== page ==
Advertisement
 
YOU ARE HERE: LAT HomeCollectionsLakers

Jim Buss gets the last laugh

T.J. SIMERS

With Dwight Howard following Steve Nash to the Lakers, Buss makes his father proud.

August 10, 2012|T.J. Simers
  • Jim Buss, right, and his sister Jeanie Buss of the Los Angeles Lakers pose with Dwight Howard.
Jim Buss, right, and his sister Jeanie Buss of the Los Angeles Lakers pose… (Kevork Djansezian / Getty…)

The criticism has been relentless, Jim Buss the longhaired spoiled brat, who beyond everything else nasty that could be said, is apparently nothing like his father.

And while he's reluctant to talk about his role in acquiring Steve Nash and Dwight Howard, preferring the Lakers' "front office team" to take the bow, Jim Buss has to admit to feeling goose bumps.

It's about 9:30 Friday morning, the Lakers talking to the NBA office and finalizing the deal for Howard when Buss' phone rings.

It's his father, Jerry.

"He wanted to know the terms of the deal, the teams we were dealing with and who was going where," Jim says. "And I'm saying, 'Dad, you just got out of surgery 14 hours ago; what are you talking about? I can't even believe you're on the phone.'

"I was with him [Thursday] night and he was basically incoherent and he was going to be like that for two or three days. But now the nurse has him on the speaker phone, and while I'm thinking he's fallen off and gone to sleep again, he suddenly wants to know the money situation and who gets what and who gives what. Are you kidding me?

"So I tell him, and then I get an, 'Incredible job, Jim,' from him, and let me tell you, that erases all the insults and anything else anyone has to say. To help make him comfortable and happy, that's what I work for."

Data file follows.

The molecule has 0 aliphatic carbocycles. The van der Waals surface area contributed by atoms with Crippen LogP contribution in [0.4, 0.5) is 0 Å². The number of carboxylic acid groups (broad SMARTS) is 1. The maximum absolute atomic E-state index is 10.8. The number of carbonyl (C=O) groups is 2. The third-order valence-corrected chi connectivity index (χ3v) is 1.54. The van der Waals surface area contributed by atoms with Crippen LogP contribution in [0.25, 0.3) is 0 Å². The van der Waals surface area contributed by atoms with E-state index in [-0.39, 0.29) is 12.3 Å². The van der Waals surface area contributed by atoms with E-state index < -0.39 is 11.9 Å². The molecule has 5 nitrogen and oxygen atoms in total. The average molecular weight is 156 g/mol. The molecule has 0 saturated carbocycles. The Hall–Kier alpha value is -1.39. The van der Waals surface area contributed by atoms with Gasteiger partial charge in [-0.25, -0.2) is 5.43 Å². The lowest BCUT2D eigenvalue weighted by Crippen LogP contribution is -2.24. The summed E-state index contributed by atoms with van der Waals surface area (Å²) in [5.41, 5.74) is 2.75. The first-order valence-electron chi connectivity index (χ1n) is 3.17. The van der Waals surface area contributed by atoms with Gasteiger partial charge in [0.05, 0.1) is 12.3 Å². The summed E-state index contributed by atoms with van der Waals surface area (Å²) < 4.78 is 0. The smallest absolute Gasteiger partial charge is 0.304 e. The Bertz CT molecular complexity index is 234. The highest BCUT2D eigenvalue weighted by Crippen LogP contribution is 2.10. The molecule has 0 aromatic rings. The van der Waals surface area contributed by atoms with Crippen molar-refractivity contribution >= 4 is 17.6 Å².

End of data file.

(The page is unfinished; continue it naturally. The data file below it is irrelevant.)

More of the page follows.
As down as everyone has been on Jim Buss, he has now turned the trade exception in letting Lamar Odom go to Dallas into Nash, Andrew Bynum into Howard and Derek Fisher into Jordan Hill.

"The team has done all that," Buss says, by way of correction, but given Nash's and Howard's back injuries, Howard not even running yet and refusing to say when he will be ready, and the age on Nash and Kobe, might the championship euphoria be premature?

"I absolutely agree," Buss says. "But you don't win by playing it safe; you have to gamble and that's what we've always done. I think if you look at this team now, it's one of the best teams we've ever had."

But who is a worse free throw shooter, Howard or Shaq?

"No one is worse than Shaq," says Buss, and the kid is starting to feel frisky,

However, if all this doesn't go well, a la Payton, Malone, Shaq & Kobe, there is no doubt who will be treated like a piñata.

"I know there are always going to be Jim Buss haters; I'm the guy replacing one of the all-time owners in sports. But people don't realize the great teachers I have had over the last 15 or so years. Put these guys as college professors and you'd have the top university with Jerry West, Magic, my dad, Bill Sharman and Phil Jackson. And what doesMitch [Kupchak] mean to me? Everything."